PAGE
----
He then explained that his research revealed four parental scenarios from best to worst…

  1. A small child with two loving parents in their home will likely be unsurpassed in their educational achievements. They have two people boosting their brain toward success.
  2. A small child with one loving parent in their home will also likely achieve, but to a less of a degree. Only one boosts the child.
  3. A small child with one unloving parent in their home will likely fail to achieve. Instead of being boosted, their brain is being stunted.
  4. A small child with two unloving parents in their home is unsurpassed in their impediments to achievement. They are double pushed down.

The real crisis in our country, he extrapolated, is not poverty but parents who fail to make their children feel loved. The reason those parents fail to make their kids feel loved is because that’s the parenting they had received, and no one was teaching them otherwise.

Glistening eyes, he asked me, Do you want a new South Africa?

Of course I do.

Then don’t try focus on trying to fix poverty. Rather do all you can to equip and support parents in their parenting of children in the first 2 or 3 years of their life. Those loved kids will then have the neurological wherewith-all to climb out the poverty cycle. In twenty years time, the economy will climb significantly, and poverty will start to recede.

His speech ended. But I still had an unanswered question: You mentioned up front that you didn’t think I knew how to love.

How to love little kids (and all the people in your life)

It’s simple, he started to answer, then issued a disclaimer, But hardly anyone knows how to do it, and even if they do, they don’t do it consistently.

Pointing to his pinky, and then moving along all the fingers on his right hand, he listed them:

  • One, appropriately touch them, hands on the shoulder for example, or hugs. Some of the heart-rending research shows how easily newborns get sick or die when they are not regularly cuddled.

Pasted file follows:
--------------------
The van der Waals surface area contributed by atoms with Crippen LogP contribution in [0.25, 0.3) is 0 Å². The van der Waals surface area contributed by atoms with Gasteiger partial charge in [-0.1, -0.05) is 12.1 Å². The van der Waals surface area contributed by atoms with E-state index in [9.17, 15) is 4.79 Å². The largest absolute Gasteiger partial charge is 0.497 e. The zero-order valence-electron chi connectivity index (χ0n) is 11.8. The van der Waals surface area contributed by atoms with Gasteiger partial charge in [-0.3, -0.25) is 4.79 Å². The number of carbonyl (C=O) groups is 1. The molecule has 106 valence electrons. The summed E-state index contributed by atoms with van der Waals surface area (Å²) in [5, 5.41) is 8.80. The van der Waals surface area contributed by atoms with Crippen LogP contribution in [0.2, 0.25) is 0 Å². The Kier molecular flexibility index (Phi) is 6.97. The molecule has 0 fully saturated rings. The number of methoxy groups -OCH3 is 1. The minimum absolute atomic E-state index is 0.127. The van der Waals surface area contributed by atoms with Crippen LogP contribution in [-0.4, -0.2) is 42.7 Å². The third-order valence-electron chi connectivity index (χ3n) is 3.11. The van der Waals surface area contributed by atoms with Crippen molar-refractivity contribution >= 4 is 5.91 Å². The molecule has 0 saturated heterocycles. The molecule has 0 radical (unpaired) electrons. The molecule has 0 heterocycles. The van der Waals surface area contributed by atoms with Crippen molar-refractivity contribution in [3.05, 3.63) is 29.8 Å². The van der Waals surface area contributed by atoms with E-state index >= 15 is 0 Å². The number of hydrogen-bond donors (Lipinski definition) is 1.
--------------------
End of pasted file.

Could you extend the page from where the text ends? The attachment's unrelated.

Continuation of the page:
• Two, have simple conversation and lots of it — talking, listening, talking, listening. Love is conversation.
  • Three, listen without interrupting or judgment, or thinking what you will say next.
  • Four, listen with your eyes and your body language, not just your ears. Love is listening, and listening well.
  • Five, encourage and affirm them with words.

He explained that a parent / caregiver, or better yet two, who regularly did these five things for the youngest children, was granting them a brain-circuitry that would set them up for life.

To be honest, I had expected something more profound or academic in feel.

But on reflection I realize that the profoundest insights are so obvious that we often overlook them. Or we know them but fail to do them.

Come to think of it, these five things are the very things that not just my kids, but my marriage (and all relationships I guess) need to thrive. I doubt it’s a co-incidence that when Julie expresses frustration with me, she mentions an absence of one or more of those five things.

I had one more question: How are your kids doing?

Oh, thanks for asking. He gave his first ear-to-ear smile. They’re very happy. And they have great careers. One is a Chemical Engineer and the other is an Actuary. Those book club ladies sure taught me how to really love my kids.


Originally published at The Dad Dude.